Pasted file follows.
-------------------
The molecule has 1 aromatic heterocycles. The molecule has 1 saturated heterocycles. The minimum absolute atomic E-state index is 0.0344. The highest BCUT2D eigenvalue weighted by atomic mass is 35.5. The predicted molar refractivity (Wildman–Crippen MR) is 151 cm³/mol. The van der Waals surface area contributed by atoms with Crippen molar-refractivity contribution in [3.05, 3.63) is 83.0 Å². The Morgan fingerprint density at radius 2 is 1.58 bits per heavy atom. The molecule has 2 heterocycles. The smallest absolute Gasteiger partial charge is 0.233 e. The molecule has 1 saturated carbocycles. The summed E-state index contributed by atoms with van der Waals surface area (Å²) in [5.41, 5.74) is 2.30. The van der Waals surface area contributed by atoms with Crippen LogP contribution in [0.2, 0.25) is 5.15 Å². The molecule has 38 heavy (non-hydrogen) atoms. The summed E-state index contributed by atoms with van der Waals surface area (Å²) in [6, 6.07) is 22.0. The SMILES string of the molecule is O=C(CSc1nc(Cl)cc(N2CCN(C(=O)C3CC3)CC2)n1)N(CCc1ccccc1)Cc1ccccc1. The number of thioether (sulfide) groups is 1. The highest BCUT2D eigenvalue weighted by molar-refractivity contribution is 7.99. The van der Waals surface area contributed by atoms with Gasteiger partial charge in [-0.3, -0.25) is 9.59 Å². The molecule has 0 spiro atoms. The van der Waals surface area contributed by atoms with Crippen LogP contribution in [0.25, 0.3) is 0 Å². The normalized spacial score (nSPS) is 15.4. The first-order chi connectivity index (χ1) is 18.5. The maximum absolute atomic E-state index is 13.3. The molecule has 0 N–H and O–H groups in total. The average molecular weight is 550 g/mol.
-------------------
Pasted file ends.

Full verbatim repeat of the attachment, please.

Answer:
The molecule has 1 aromatic heterocycles. The molecule has 1 saturated heterocycles. The minimum absolute atomic E-state index is 0.0344. The highest BCUT2D eigenvalue weighted by atomic mass is 35.5. The predicted molar refractivity (Wildman–Crippen MR) is 151 cm³/mol. The van der Waals surface area contributed by atoms with Crippen molar-refractivity contribution in [3.05, 3.63) is 83.0 Å². The Morgan fingerprint density at radius 2 is 1.58 bits per heavy atom. The molecule has 2 heterocycles. The smallest absolute Gasteiger partial charge is 0.233 e. The molecule has 1 saturated carbocycles. The summed E-state index contributed by atoms with van der Waals surface area (Å²) in [5.41, 5.74) is 2.30. The van der Waals surface area contributed by atoms with Crippen LogP contribution in [0.2, 0.25) is 5.15 Å². The molecule has 38 heavy (non-hydrogen) atoms. The summed E-state index contributed by atoms with van der Waals surface area (Å²) in [6, 6.07) is 22.0. The SMILES string of the molecule is O=C(CSc1nc(Cl)cc(N2CCN(C(=O)C3CC3)CC2)n1)N(CCc1ccccc1)Cc1ccccc1. The number of thioether (sulfide) groups is 1. The highest BCUT2D eigenvalue weighted by molar-refractivity contribution is 7.99. The van der Waals surface area contributed by atoms with Gasteiger partial charge in [-0.3, -0.25) is 9.59 Å². The molecule has 0 spiro atoms. The van der Waals surface area contributed by atoms with Crippen LogP contribution in [0.25, 0.3) is 0 Å². The normalized spacial score (nSPS) is 15.4. The first-order chi connectivity index (χ1) is 18.5. The maximum absolute atomic E-state index is 13.3. The molecule has 0 N–H and O–H groups in total. The average molecular weight is 550 g/mol.